Sept. 30, 2022
By Katy Nesbitt
ENTERPRISE, Ore – To conserve the treasured view of the Wallowa Lake moraines, the plants and wildlife that live there, and the land’s traditional uses, a plan is now guiding the management of the East Moraine Community Forest.
Conveyed into county ownership in January, 2020 by the Wallowa Lake Moraines Partnership, the management plan was approved by the Wallowa County commissioners at their Sept. 7 meeting and adopted Sept. 21. Years in the making, the plan will guide forestry and livestock grazing activities as well as habitat and natural resource conservation and recreation.
The Partnership, including Wallowa County, Wallowa Land Trust, Wallowa Resources and Oregon Parks and Recreation Department, vowed to maintain the traditional uses of the property – timber and cattle management, while allowing non-motorized recreation such as mountain biking, hiking, cross country skiing and horseback riding. All motorized use, including “e-bikes” is prohibited to provide quiet enjoyment of the more than 1,820-acrecounty property and to protect species like mule deer and Spalding’s catchfly.
“All along we have worked with the public, land use managers and scientists, as well as focus groups, to determine how best to manage this property for multiple uses,” said Wallowa County Commissioner John Hillock, who serves on the Community Forest’s executive committee.
Now that the plan has been approved, the Partnership will develop annual operating plans for each of the Community Forest’s conservation values – forestry, range, habitat, cultural resources and recreation. These plans will use the Forest’s management plan as a guide as well as that year’s climatic condition to best balance all of its uses.
To get a sense of how the Forest is used by recreationists in particular, the Partnership is sponsoring a use study to better understand how public access will affect sensitive habitat, natural resources, and how the different users interact with each other.
User data will be collected through a survey asking how people access the Community Forest, whether on foot, bicycle or horseback; what times of day and seasons are in highest use; what areas are being used; and how many visitors come each year.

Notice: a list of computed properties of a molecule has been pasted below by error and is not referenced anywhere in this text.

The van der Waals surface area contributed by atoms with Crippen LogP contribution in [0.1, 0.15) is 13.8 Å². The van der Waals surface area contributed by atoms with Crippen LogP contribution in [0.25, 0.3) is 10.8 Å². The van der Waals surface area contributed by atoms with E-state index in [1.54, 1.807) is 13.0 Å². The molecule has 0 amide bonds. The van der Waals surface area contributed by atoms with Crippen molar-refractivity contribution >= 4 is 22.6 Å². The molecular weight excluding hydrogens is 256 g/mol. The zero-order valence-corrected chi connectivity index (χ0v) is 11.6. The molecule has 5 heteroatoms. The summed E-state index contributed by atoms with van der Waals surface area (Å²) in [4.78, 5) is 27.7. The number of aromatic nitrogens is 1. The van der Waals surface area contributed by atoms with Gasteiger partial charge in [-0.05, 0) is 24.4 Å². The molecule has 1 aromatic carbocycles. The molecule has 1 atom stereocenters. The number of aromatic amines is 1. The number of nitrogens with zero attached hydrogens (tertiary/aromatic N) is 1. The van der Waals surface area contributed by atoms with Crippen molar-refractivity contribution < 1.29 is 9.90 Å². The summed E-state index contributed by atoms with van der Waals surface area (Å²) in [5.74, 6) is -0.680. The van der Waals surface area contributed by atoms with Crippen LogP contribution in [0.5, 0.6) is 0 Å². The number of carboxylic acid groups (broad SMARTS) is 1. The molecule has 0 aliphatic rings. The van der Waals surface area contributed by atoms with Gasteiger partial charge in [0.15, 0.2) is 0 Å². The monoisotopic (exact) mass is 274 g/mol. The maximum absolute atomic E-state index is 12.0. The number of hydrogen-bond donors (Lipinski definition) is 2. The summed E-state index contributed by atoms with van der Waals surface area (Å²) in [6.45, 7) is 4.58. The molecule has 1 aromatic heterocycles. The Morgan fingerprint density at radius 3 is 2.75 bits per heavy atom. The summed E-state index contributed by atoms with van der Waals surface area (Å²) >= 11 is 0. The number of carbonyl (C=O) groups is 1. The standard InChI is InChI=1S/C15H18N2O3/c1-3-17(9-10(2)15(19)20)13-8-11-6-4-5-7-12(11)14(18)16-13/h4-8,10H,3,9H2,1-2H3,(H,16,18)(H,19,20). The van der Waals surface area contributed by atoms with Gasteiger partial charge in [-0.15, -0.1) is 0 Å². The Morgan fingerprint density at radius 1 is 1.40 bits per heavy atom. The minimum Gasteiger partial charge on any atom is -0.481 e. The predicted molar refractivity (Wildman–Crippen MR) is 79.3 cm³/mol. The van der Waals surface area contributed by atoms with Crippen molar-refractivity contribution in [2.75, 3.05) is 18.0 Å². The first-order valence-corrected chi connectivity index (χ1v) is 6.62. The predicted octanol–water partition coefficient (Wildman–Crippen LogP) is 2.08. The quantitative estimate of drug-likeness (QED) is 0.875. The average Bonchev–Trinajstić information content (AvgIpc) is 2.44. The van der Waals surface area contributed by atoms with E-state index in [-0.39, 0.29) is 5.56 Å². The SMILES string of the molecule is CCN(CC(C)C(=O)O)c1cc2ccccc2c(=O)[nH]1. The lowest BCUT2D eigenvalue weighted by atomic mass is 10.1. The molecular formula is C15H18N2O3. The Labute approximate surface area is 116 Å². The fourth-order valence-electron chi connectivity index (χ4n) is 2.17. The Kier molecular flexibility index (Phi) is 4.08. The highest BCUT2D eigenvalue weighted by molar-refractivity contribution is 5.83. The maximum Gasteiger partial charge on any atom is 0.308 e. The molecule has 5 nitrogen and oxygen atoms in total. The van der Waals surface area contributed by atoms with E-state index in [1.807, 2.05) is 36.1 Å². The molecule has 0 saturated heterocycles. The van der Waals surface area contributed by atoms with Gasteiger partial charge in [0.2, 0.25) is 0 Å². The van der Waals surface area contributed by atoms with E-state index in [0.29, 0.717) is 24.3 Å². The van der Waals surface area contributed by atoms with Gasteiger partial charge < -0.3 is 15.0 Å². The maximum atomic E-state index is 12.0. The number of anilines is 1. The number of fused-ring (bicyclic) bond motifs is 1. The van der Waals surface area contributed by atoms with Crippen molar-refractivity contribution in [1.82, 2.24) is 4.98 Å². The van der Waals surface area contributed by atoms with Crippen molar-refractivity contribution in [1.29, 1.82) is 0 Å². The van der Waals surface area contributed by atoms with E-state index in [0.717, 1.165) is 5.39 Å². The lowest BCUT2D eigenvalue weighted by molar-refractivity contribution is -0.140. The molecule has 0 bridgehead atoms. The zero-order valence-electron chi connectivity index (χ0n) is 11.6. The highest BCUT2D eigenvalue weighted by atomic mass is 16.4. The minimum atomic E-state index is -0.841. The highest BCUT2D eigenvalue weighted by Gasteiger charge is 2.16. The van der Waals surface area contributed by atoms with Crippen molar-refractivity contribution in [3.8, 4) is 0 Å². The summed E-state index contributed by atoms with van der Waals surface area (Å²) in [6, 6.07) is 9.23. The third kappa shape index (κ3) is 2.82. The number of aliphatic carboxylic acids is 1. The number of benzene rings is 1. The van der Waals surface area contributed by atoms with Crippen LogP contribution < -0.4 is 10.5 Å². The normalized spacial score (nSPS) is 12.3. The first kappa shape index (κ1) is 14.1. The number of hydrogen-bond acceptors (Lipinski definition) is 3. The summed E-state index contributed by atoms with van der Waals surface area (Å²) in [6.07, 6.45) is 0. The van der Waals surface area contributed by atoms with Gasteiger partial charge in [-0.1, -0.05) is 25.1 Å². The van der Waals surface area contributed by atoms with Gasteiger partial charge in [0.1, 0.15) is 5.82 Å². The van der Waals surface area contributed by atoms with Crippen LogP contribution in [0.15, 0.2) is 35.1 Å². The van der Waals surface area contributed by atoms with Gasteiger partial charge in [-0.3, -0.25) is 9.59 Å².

Tara Porter is managing the survey, supported by a grant from the Oregon Department of Fish and Wildlife’s Conservation and Fund. She said the visitor use study is a continuation of a 2020 visitor survey that informed the development of the Community Forest’s Management Plan.
Porter said, “The survey for this study will build off the previous one in order to create the best possible visitor experience, while protecting and enhancing the diversity of native plants, animals, and their habitats.”
Katy Nesbitt, Wallowa County Natural Resource and Economic Development Director, will be assisting the Partnership’s executive committee with the management of the Community Forest. She said the use study will be updated periodically to determine any increase in recreational use, the impacts to existing trails as well as the broader landscape.
“This study will be a good baseline on which we will build in the coming years,” Nesbitt said. “In order to reduce conflicts with the Forest’s management and the conservation values, we will continue to monitor our visitors’ use to provide the best public enjoyment of this unique landscape.”
To participate in this survey through June 30, fill out the form on the following webpage: https://arcg.is/1ni0re or access it by scanning the below QR code.
Paper copies will be provided at trailhead locations.
For more information regarding the use study, contact Tara Porter at 541.962.5083, firstname.lastname@example.org.
Katy Nesbitt's accolades include the Capital Press, Oregon Cattlemen Association, La Grande Observer, East Oregonian, Wild Horses Thunder (formerly Wallowa Valley Online), and Chief Joseph Days Rodeo.